For most parents with school age children, this is the time of year when parents are involved in the transition of their kids to a new school year. Of course, as we all know, 2020 is just a very different year.
While all of my four children are now adults (and I have two beautiful grandchildren), I do know many parents that have school age children diagnosed with autism that have serious concerns.
For those who live in school districts that have continued virtual learning, there are numerous challenges related to online learning. For example, the child is unable to get many of the services and support needed and included in his or her IEP.
How a parent maximizes the support his or her child gets through virtual learning is a serious question that each school district that has needs to answer.
And, what happens if the child’s parents can’t afford a computer and/or internet access?
For parents of autistic children who are returning to an actual school, there are equal but
- How safe is the child and will the child adhere to the safety requirements imposed by the school?
- Will the child be dealing with constant changes in terms of temporary school closings, friends getting the COVID-19 virus, teachers getting sick, and much more?
- Will special education requirements by schools be met during the COVID-19 challenges?
- What happens if my child gets the virus?
These are certainly challenging times and many of the questions a parent has to address just can’t be answered. However, there are many people, including MyHana team, that can help you get the best and most up to date information possible to help you make the best decision on critical issues impacting your child’s education.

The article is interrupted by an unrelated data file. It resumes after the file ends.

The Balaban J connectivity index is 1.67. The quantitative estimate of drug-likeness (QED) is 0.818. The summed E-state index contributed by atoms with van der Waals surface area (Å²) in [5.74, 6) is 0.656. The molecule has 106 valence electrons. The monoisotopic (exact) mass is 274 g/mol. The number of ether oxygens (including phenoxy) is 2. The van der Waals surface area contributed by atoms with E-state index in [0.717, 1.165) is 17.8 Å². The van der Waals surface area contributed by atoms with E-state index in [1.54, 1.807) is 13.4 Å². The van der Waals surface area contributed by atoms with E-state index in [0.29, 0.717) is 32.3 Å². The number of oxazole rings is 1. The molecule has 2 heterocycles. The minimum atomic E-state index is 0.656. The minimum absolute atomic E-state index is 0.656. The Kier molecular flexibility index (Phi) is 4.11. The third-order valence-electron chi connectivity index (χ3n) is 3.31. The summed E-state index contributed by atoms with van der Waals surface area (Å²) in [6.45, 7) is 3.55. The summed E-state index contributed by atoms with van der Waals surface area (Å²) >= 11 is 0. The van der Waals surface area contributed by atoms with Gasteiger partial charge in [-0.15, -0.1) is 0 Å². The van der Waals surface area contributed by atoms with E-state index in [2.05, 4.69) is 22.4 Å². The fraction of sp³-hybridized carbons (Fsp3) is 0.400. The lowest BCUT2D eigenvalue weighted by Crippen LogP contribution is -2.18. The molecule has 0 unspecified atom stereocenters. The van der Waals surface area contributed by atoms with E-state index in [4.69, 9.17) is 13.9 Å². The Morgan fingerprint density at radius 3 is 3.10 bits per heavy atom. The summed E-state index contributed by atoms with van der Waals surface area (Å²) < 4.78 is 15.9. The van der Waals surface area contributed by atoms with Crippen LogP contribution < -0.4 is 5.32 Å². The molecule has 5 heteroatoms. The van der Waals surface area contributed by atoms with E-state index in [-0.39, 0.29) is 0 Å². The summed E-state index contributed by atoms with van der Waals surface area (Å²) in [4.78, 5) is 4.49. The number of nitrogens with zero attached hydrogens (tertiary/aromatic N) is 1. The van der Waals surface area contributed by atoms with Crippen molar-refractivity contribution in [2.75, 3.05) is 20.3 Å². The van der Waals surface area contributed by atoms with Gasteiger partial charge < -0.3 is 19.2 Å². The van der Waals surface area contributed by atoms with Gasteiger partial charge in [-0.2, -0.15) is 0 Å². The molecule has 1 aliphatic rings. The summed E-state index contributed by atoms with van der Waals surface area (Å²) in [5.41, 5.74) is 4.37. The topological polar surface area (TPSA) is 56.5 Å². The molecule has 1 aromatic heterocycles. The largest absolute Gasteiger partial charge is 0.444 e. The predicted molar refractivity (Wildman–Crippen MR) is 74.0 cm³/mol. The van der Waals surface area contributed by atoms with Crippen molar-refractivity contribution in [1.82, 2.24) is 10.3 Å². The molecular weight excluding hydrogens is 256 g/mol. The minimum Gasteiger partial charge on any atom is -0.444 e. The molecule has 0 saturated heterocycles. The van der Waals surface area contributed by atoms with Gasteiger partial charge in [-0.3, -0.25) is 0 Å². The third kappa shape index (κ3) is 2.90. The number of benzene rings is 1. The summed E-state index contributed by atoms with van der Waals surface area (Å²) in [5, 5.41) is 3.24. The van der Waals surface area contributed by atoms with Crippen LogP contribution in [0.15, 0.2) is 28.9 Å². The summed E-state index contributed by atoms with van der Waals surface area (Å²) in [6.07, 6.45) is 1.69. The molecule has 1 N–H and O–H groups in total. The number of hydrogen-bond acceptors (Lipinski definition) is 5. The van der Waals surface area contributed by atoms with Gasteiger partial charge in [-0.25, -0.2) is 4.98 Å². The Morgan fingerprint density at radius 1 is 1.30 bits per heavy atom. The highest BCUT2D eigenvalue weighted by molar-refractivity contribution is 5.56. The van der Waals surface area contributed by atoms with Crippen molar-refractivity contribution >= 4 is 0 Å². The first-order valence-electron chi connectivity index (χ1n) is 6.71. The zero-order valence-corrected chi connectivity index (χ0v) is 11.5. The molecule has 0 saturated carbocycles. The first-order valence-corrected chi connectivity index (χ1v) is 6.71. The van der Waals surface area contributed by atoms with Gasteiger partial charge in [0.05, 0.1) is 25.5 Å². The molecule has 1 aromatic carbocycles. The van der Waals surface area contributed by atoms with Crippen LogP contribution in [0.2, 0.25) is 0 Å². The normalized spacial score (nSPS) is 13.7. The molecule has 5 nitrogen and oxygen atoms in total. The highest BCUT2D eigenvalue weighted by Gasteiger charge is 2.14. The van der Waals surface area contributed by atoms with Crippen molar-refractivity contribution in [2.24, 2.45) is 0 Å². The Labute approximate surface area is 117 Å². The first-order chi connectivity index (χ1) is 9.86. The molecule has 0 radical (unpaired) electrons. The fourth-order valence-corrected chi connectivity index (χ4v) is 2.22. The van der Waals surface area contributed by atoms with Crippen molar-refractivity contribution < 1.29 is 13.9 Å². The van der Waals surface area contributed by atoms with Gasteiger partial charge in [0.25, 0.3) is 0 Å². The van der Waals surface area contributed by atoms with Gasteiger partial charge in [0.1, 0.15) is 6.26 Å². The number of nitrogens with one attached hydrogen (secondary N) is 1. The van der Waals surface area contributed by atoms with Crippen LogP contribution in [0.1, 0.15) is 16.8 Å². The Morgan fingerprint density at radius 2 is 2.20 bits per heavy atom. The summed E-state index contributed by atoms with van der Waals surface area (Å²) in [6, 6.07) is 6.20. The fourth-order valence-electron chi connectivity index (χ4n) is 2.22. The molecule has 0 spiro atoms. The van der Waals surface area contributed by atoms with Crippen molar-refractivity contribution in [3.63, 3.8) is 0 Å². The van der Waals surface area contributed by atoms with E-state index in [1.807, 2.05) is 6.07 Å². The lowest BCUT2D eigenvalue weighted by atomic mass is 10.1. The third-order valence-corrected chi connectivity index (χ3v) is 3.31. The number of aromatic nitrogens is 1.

Many national autism advocates are also concerned that public schools might slow down their requirements related to provision of support and services to students impacted by a disability.
With the significant costs that schools are incurring due to COVID-19, we do not want to have schools make up budget losses by cutting services to students with a disability.
Let your voice be heard if you see a reduction in services or support by talking to the school’s superintendent, as well as school board members, tell them your concerns.
If that doesn’t work, in terms of having your concerns appropriately addressed, send an email to your state’s department of education and let them know of your concerns.
As I tell my friends and family, things will hopefully become less chaotic and things will begin to settle down in terms of returning to some level of normalcy. If you or anyone is having trouble dealing with all that is going on, seek help by calling your local Mental Health Association or Mental Health program in your area.
There is nothing wrong with saying you need help during these challenging times. I know, as a 66-year-old dad and grandpa who has recently retired, I too have days when I wonder what the future holds.
With that being said, I do know that if we use this time as a way to reflect and learn, we will come out of this time period more equipped and better prepared for the future.
Written by: Scott Badesch